4. … but also know when flexibility is appropriate
Different academic fields have different conventions, and sometimes you just have to live with inconsistency (as far as this is sanctioned by your client, of course). There’s no sense in an author being professionally embarrassed (e.g. by being forced to hyphenate a word that’s never hyphenated in their field – seriously, this stuff can be crucial!) just so you can give yourself a gold star for consistency.
5. There is no substitute for a good checklist
I like to say that I aim to see the wood and the trees, and I owe much of my ability to do this to my experience on reference works. It is essential to be able to keep track of the macro (the overall project direction) and the micro (the fact that entry 423 still doesn’t have citations for all of its references) without sacrificing either – and while understanding the complex web of dependencies and interrelationships between them.
There is no one ‘right’ way to make sure you’re keeping track of every relevant detail. It’s about finding whatever enables you to drive the project rather than being driven by it.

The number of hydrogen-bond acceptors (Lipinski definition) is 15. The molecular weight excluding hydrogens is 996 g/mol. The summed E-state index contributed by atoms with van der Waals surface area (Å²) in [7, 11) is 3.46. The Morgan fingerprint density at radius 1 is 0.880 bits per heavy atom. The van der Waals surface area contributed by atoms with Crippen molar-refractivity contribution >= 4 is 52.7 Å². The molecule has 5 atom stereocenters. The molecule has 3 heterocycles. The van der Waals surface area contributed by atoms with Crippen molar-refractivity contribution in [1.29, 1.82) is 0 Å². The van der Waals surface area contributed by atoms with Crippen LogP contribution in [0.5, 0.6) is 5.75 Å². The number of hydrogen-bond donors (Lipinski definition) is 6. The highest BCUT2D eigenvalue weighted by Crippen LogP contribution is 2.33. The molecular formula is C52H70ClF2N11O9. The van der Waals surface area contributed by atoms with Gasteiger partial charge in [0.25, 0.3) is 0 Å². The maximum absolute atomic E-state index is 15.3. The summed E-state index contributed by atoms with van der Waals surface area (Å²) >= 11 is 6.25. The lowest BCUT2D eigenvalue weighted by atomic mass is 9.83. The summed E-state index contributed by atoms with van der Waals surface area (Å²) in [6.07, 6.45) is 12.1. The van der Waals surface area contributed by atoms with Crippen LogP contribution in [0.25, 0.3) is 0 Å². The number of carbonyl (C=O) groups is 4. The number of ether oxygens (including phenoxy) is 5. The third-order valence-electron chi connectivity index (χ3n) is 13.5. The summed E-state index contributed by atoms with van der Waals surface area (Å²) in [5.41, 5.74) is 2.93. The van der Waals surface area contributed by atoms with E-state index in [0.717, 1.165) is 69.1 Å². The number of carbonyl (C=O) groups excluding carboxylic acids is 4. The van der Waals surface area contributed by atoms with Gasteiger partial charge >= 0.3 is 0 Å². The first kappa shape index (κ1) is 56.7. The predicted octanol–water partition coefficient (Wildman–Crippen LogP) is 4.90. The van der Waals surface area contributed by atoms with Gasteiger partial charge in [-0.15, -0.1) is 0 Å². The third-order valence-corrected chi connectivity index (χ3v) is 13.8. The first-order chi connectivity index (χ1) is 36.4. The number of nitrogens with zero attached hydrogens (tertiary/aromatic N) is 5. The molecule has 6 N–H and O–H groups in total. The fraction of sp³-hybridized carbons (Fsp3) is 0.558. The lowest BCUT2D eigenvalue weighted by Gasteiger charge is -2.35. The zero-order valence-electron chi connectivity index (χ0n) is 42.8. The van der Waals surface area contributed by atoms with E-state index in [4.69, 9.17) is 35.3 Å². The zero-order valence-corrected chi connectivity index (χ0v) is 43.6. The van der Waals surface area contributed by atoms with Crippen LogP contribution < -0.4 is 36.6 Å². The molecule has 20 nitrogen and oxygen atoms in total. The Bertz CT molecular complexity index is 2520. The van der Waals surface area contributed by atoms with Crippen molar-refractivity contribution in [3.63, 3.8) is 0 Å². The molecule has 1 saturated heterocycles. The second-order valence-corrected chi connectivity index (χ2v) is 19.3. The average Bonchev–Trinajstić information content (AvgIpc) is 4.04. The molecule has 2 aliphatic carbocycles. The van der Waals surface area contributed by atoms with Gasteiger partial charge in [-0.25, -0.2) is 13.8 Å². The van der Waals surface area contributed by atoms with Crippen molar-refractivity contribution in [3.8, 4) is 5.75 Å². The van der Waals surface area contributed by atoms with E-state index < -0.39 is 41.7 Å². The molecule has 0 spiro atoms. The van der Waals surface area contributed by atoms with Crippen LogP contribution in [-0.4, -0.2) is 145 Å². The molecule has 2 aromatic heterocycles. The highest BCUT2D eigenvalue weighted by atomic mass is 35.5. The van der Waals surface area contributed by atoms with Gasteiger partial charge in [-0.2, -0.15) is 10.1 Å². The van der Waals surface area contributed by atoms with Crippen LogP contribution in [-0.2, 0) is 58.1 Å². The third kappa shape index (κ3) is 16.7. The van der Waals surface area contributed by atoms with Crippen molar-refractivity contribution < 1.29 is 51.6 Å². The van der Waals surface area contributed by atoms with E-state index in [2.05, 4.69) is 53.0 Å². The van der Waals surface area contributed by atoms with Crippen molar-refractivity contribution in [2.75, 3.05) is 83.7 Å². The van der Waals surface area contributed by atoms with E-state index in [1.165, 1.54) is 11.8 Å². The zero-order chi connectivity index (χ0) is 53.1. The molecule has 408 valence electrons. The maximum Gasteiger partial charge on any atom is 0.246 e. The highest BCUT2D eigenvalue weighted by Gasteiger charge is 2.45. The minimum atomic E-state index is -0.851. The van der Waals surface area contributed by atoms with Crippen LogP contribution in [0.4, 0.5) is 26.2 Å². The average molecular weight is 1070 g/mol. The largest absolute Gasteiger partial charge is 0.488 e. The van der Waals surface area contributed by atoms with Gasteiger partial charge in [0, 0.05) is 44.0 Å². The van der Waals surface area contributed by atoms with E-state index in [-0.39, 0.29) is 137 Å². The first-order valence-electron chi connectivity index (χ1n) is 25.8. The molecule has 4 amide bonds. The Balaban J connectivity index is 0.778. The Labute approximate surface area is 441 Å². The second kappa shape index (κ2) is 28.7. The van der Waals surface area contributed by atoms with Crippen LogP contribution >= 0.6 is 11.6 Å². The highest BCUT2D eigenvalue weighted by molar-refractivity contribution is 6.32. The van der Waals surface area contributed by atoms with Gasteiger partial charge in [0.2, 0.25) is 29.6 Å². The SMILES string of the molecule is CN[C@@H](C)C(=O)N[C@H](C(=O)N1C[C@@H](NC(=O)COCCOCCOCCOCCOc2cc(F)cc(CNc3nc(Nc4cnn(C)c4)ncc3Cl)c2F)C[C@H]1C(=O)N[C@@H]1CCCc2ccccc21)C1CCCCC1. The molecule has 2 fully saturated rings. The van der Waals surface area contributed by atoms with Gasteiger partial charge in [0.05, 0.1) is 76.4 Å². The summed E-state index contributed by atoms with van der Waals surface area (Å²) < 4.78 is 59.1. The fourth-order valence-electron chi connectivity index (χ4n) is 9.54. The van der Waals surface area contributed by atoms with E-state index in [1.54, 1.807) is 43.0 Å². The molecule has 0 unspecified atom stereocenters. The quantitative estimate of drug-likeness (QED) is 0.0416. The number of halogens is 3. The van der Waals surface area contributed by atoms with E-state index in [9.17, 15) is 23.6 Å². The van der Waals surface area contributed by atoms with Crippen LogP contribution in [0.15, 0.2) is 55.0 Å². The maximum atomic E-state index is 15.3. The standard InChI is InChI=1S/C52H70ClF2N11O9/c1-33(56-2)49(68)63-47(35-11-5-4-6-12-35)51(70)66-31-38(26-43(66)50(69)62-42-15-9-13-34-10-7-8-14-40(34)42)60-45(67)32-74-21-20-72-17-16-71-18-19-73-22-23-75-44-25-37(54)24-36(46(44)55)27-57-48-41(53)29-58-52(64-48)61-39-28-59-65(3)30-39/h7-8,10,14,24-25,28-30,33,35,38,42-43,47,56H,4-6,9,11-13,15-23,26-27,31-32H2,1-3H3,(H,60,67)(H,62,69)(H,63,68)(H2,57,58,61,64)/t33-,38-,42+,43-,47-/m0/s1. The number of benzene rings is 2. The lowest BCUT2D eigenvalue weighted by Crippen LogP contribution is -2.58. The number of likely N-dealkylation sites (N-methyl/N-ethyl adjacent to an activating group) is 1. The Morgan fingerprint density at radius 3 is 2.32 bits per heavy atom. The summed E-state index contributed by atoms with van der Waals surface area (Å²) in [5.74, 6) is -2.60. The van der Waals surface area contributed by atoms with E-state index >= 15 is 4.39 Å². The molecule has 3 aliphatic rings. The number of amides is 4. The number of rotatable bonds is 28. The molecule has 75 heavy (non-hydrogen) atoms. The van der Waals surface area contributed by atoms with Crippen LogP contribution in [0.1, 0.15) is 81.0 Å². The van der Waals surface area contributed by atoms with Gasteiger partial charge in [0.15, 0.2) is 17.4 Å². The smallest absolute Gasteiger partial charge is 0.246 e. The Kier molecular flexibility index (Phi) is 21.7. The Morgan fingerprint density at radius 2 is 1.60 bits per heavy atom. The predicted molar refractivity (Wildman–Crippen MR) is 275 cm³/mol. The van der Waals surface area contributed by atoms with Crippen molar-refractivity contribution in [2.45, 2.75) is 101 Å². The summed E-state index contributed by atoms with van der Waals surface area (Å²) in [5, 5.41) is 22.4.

6. Clarity is key
There is always a new way for something to be interpreted (see also ‘authors are endlessly creative at finding ways to break Track Changes’). Hundreds of brains working on a single project means hundreds of potential points of misunderstanding. Using plain language when writing instructions is crucial, especially if the contributors vary in their English proficiency. It’s not patronising – it’s polite and respectful of people’s time, as it lets them deal with your enquiries as efficiently as possible.
7. There will be problems and you will have to solve them
One of my major goals as a project manager and copyeditor is always to make things happen and keep things moving. Sometimes this means finding creative compromises. Sometimes it means making difficult decisions where there is no right answer. Most importantly, it means listening to different viewpoints in order to find a way forward that, whenever possible, gives everybody the essence of what they want if not the detail.
Major reference works are vast deposits of humanity, often with the voices, perspectives, and perceptions of hundreds or thousands of people. And naturally, all of these people will have their own views on how a piece of academic writing should be produced. Even when there is just one author undertaking their own personal labour of Hercules, the span of writing time and breadth of content are likely to bring tensions to resolve, both editorial and personal.
There is a subtle art to weaving a path through the competing imperatives of projects like these. Reference works are hugely challenging monsters to work with, but the sense of achievement from doing so is huge. However chaotic and wilful your monster may seem, you can tame it. And it will teach you all sorts of useful tricks to use on your less fearsome charges too.